Since 1986 Friedman et al. employed a transpetrosal approach for access to selective basilar artery aneurysms. Removal of the petrous apex provided an expanded deep window through which infraclinoidal basilar artery aneurysms can be controlled 1).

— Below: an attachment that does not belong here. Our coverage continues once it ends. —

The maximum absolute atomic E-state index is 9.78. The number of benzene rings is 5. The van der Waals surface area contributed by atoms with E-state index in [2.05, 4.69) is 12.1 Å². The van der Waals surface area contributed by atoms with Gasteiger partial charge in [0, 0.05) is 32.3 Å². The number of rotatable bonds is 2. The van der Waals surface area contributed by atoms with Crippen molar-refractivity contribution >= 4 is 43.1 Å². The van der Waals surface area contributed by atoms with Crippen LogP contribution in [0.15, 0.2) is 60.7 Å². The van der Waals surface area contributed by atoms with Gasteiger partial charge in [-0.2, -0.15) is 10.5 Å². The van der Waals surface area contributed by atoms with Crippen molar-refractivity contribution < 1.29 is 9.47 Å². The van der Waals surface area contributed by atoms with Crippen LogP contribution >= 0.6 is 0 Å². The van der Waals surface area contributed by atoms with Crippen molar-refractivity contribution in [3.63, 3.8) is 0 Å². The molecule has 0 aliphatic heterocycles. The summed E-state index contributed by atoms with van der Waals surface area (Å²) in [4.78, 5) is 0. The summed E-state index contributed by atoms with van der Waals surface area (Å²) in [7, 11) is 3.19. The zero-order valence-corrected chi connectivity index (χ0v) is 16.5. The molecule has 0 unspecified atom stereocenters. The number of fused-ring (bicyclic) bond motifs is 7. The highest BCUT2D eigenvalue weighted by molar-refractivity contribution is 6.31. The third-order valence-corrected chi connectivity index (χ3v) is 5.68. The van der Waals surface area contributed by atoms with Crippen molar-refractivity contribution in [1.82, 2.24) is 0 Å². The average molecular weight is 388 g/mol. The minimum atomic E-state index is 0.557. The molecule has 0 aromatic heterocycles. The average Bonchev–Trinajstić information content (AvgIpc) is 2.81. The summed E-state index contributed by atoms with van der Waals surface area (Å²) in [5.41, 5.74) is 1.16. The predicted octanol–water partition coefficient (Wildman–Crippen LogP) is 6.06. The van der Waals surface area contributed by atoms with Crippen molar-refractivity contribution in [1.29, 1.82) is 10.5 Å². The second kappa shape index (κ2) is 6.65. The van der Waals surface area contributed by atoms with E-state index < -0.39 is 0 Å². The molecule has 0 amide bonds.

Extradural subtemporal access to the petrosal ridge and a resection of the anterior pyramidal bone produced direct observation of the lower basilar artery, with minimum retraction of the temporal lobe and preservation of the temporal bridging veins. Two patients with lower basilar trunk aneurysms facing toward the brain stem, were operated on by the “transpetrosal approach,” with successful clipping of the aneurysms. Auditory function was preserved in one case. This approach decreases the possibility of retraction damage to the temporal lobe, brain stem, or cranial nerves, and may be helpful for surgery of aneurysms arising around the vertebrobasilar junction or at the origin of the anterior inferior cerebellar artery 2).